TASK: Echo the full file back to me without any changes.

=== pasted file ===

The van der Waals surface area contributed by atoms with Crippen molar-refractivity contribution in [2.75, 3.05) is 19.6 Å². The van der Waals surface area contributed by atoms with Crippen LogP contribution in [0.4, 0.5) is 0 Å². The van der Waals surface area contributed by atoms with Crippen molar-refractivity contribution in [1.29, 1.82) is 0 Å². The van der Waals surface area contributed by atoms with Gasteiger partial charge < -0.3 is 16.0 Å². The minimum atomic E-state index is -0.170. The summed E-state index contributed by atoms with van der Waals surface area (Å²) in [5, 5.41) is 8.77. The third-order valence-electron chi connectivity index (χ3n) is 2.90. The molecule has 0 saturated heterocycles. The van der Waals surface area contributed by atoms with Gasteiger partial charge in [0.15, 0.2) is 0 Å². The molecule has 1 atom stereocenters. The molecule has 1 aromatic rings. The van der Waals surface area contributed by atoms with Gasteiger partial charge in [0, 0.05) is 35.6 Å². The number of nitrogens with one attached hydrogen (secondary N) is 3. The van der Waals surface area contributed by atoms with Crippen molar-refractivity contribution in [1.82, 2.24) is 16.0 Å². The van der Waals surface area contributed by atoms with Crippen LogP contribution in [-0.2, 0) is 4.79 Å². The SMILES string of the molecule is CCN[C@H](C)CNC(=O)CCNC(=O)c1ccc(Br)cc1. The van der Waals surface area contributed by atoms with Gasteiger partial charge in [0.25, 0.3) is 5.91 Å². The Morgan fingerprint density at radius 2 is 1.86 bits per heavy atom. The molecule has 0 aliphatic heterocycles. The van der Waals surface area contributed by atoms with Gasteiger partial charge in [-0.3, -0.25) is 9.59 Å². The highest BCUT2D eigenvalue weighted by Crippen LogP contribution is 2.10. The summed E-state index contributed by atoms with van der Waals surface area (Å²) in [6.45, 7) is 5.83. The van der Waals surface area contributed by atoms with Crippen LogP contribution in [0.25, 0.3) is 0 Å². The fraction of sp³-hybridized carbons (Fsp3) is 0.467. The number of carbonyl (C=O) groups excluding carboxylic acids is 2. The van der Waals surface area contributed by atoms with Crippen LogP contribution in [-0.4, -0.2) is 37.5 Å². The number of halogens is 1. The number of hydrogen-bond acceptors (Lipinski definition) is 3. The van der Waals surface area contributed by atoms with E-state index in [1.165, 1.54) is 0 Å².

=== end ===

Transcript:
The van der Waals surface area contributed by atoms with Crippen molar-refractivity contribution in [2.75, 3.05) is 19.6 Å². The van der Waals surface area contributed by atoms with Crippen LogP contribution in [0.4, 0.5) is 0 Å². The van der Waals surface area contributed by atoms with Crippen molar-refractivity contribution in [1.29, 1.82) is 0 Å². The van der Waals surface area contributed by atoms with Gasteiger partial charge < -0.3 is 16.0 Å². The minimum atomic E-state index is -0.170. The summed E-state index contributed by atoms with van der Waals surface area (Å²) in [5, 5.41) is 8.77. The third-order valence-electron chi connectivity index (χ3n) is 2.90. The molecule has 0 saturated heterocycles. The van der Waals surface area contributed by atoms with Gasteiger partial charge in [0.15, 0.2) is 0 Å². The molecule has 1 atom stereocenters. The molecule has 1 aromatic rings. The van der Waals surface area contributed by atoms with Gasteiger partial charge in [0, 0.05) is 35.6 Å². The number of nitrogens with one attached hydrogen (secondary N) is 3. The van der Waals surface area contributed by atoms with Crippen molar-refractivity contribution in [1.82, 2.24) is 16.0 Å². The van der Waals surface area contributed by atoms with Crippen LogP contribution in [-0.2, 0) is 4.79 Å². The SMILES string of the molecule is CCN[C@H](C)CNC(=O)CCNC(=O)c1ccc(Br)cc1. The van der Waals surface area contributed by atoms with Gasteiger partial charge in [0.25, 0.3) is 5.91 Å². The Morgan fingerprint density at radius 2 is 1.86 bits per heavy atom. The molecule has 0 aliphatic heterocycles. The van der Waals surface area contributed by atoms with Gasteiger partial charge in [-0.3, -0.25) is 9.59 Å². The highest BCUT2D eigenvalue weighted by Crippen LogP contribution is 2.10. The summed E-state index contributed by atoms with van der Waals surface area (Å²) in [6.45, 7) is 5.83. The van der Waals surface area contributed by atoms with Crippen LogP contribution in [0.25, 0.3) is 0 Å². The fraction of sp³-hybridized carbons (Fsp3) is 0.467. The number of carbonyl (C=O) groups excluding carboxylic acids is 2. The van der Waals surface area contributed by atoms with Crippen LogP contribution in [-0.4, -0.2) is 37.5 Å². The number of halogens is 1. The number of hydrogen-bond acceptors (Lipinski definition) is 3. The van der Waals surface area contributed by atoms with E-state index in [1.165, 1.54) is 0 Å².